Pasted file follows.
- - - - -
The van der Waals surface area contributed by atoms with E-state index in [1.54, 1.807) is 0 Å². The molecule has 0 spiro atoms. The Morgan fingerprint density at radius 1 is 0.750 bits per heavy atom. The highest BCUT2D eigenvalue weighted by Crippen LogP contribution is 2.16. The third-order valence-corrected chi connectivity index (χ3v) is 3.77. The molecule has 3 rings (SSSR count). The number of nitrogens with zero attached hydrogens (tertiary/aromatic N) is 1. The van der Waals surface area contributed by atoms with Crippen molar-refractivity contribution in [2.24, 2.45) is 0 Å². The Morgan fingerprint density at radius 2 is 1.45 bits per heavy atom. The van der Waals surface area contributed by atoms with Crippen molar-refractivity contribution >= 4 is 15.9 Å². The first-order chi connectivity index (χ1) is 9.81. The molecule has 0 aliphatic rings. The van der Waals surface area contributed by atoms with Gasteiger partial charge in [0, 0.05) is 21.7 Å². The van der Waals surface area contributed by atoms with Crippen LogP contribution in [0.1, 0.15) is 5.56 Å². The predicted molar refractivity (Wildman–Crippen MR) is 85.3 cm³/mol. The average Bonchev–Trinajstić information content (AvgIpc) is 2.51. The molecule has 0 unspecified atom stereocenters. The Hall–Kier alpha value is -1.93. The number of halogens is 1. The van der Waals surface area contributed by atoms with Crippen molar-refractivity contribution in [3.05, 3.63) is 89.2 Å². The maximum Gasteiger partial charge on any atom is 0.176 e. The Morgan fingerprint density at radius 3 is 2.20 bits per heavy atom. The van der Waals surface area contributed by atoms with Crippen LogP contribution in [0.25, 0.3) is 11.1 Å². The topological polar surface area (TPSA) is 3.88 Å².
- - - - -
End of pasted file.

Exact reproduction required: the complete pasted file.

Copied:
The van der Waals surface area contributed by atoms with E-state index in [1.54, 1.807) is 0 Å². The molecule has 0 spiro atoms. The Morgan fingerprint density at radius 1 is 0.750 bits per heavy atom. The highest BCUT2D eigenvalue weighted by Crippen LogP contribution is 2.16. The third-order valence-corrected chi connectivity index (χ3v) is 3.77. The molecule has 3 rings (SSSR count). The number of nitrogens with zero attached hydrogens (tertiary/aromatic N) is 1. The van der Waals surface area contributed by atoms with Crippen molar-refractivity contribution in [2.24, 2.45) is 0 Å². The Morgan fingerprint density at radius 2 is 1.45 bits per heavy atom. The van der Waals surface area contributed by atoms with Crippen molar-refractivity contribution >= 4 is 15.9 Å². The first-order chi connectivity index (χ1) is 9.81. The molecule has 0 aliphatic rings. The van der Waals surface area contributed by atoms with Gasteiger partial charge in [0, 0.05) is 21.7 Å². The van der Waals surface area contributed by atoms with Crippen LogP contribution in [0.1, 0.15) is 5.56 Å². The predicted molar refractivity (Wildman–Crippen MR) is 85.3 cm³/mol. The average Bonchev–Trinajstić information content (AvgIpc) is 2.51. The molecule has 0 unspecified atom stereocenters. The Hall–Kier alpha value is -1.93. The number of halogens is 1. The van der Waals surface area contributed by atoms with Crippen molar-refractivity contribution in [3.05, 3.63) is 89.2 Å². The maximum Gasteiger partial charge on any atom is 0.176 e. The Morgan fingerprint density at radius 3 is 2.20 bits per heavy atom. The van der Waals surface area contributed by atoms with Crippen LogP contribution in [0.25, 0.3) is 11.1 Å². The topological polar surface area (TPSA) is 3.88 Å².